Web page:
Secrets Abroad is an ongoing series that explores the hidden sides of cultures from around the world. Check out previous editions here.
After spending a month in Vietnam, it’s quickly become one of my favorite countries in the world. There’s a certain uniqueness in the culture that makes it stand out from the rest of its Asian neighbors as well as other destinations around the globe. Vietnam surprised me in a lot of ways. These are just a few points that come to mind:
1. There are water buffalo everywhere. Our first sighting was on the way to downtown Hanoi from the airport (they were just hanging out in the middle of the highway), and we continued to spot them in every town we visited over the month. On the streets, on mountain slopes, in people’s homes–they’re about as ubiquitous in Vietnam as a bowl of pho. You can even ride one into a lake in Phong Nha if that’s your thing.
2. This is probably super irrelevant to 99% of people, but damn is it hard to find a chocolate chip cookie around here. I have a not-so-subtle addiction to these things and was going crazy trying to find one. I came across a few bakeries and coffee shops selling various breads, cakes, candies, and other sweets over the course of nearly four weeks, but my searching proved fruitless.
3. Vietnamese cities are built around the land’s naturally occurring flora. Unlike America, where our native greenery has mostly been destroyed, paved over, and replanted to fit a specific urban design, the Vietnamese work with what nature gave them. We’d often be strolling down a sidewalk in Hanoi and suddenly come upon a massively imposing trunk, roots gnarled and tangled throughout the concrete. This will likely change as these cities become more and more developed, but one architecture firm is trying to keep the tradition going.
4. The variety of dog breeds are quite limited. There are tons of animals wandering around all the time (see #1), but we came to recognize a specific dog that seemed to be everywhere. It looks like a mix between the Phu Quoc Ridgeback and Indochina Dingo. We fell in love with one particular pup in Sapa.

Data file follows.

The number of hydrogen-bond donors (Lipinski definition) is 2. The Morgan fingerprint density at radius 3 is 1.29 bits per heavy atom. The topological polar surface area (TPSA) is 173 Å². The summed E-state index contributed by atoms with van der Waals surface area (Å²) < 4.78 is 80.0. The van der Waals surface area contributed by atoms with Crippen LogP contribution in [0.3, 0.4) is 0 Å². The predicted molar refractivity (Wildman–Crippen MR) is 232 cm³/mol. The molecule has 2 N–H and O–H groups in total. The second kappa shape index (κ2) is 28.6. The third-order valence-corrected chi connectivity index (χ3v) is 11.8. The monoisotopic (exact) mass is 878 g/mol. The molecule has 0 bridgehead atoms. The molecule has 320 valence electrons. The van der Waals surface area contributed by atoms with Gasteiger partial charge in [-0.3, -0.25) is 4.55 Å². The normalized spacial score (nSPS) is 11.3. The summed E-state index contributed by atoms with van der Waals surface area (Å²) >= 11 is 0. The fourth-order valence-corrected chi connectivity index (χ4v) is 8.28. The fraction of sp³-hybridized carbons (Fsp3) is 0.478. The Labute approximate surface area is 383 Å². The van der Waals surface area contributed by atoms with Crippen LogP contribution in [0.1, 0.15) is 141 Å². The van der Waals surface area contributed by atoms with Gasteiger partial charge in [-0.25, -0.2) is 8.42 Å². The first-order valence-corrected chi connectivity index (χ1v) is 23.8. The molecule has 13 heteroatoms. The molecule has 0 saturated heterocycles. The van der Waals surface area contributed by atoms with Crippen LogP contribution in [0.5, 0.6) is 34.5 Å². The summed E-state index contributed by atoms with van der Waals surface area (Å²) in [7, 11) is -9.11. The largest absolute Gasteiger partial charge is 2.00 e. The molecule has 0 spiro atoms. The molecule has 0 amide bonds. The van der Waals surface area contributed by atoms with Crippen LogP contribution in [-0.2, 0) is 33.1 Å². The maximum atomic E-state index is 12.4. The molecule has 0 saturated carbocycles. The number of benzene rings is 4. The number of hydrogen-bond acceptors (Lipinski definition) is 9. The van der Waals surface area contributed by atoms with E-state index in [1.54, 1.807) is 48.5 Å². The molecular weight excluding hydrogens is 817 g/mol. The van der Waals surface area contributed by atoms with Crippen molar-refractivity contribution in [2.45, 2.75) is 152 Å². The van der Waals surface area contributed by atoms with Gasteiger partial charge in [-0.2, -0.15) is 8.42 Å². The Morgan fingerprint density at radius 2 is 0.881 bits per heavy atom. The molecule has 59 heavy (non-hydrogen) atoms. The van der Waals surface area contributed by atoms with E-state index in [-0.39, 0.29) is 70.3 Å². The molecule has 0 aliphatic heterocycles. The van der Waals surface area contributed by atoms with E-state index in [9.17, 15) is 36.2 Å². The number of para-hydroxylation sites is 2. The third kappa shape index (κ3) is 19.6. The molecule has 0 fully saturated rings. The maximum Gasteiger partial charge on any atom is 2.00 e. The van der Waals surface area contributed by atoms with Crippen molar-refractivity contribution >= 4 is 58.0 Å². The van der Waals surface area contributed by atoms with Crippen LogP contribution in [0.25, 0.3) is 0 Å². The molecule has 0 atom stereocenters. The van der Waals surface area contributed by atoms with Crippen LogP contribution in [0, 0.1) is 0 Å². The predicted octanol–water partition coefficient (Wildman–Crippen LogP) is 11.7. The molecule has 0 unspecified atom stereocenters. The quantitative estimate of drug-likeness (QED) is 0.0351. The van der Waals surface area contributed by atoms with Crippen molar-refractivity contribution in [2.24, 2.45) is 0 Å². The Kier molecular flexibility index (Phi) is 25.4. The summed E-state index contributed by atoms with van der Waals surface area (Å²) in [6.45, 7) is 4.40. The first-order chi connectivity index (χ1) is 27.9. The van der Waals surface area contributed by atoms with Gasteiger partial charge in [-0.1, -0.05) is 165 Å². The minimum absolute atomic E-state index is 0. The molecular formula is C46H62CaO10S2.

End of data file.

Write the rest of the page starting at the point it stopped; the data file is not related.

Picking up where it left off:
5. The internet is blocked! China seems to get all the attention when it comes to digital censorship (and for good reason, their blocks are much more widespread and serious than in Vietnam), but its communist buddy has its own “Bamboo Firewall” that slowed down my net addiction on more than one occasion. Parts of WordPress never loaded unless I used a VPN, and Instagram was often working at half-speed. The government even blocked Facebook entirely for a brief time a few years ago.
6. Grocery stores are a foreign concept. You can find one occasionally in bigger cities, but considering I have access to over a dozen different chains within a 10-minute drive back home, they’re pretty much nonexistent. The Vietnamese prefer to do their shopping in local markets. When we asked our food-tour guide about this, she thought the idea of getting food in a store was hilarious.
7. There’s a really strange obsession with Pringles and Oreos. You can find them absolutely anywhere, from a 7-Eleven in Saigon to a roadside stand in the countryside. Even if a shop only sells four or five products, you can bet you’ll find these brands among them.
8. When a business gets popular, copycats suddenly pop up everywhere, like mushrooms after rain. And I’m not talking about an Uber-Lyft situation; I mean that they literally build the same exact business with the same exact name. This is actually important for tourists to understand before coming here, because some of these “fake” companies will scam you out of your dong if you’re not careful about cross-checking addresses and logos. Sinh Cafe (a tour agency) and Mailinh (a taxi group) are common victims of this.
9. Geckos are rampant around the southern half of the country, especially in urban centers. You might be eating dinner at a nice restaurant one night and see a small family scamper across the wall behind the chili paste. I once counted over a dozen in the same line of sight.
10. There are definitely mosquitos in Vietnam (it’s SE Asia after all), but the locals don’t seem to be particularly concerned. We asked a few different people at the beginning of our trip for their recommendations of brands, and they all told us they couldn’t be of help because they “just don’t use repellent”. And they never get bit (!).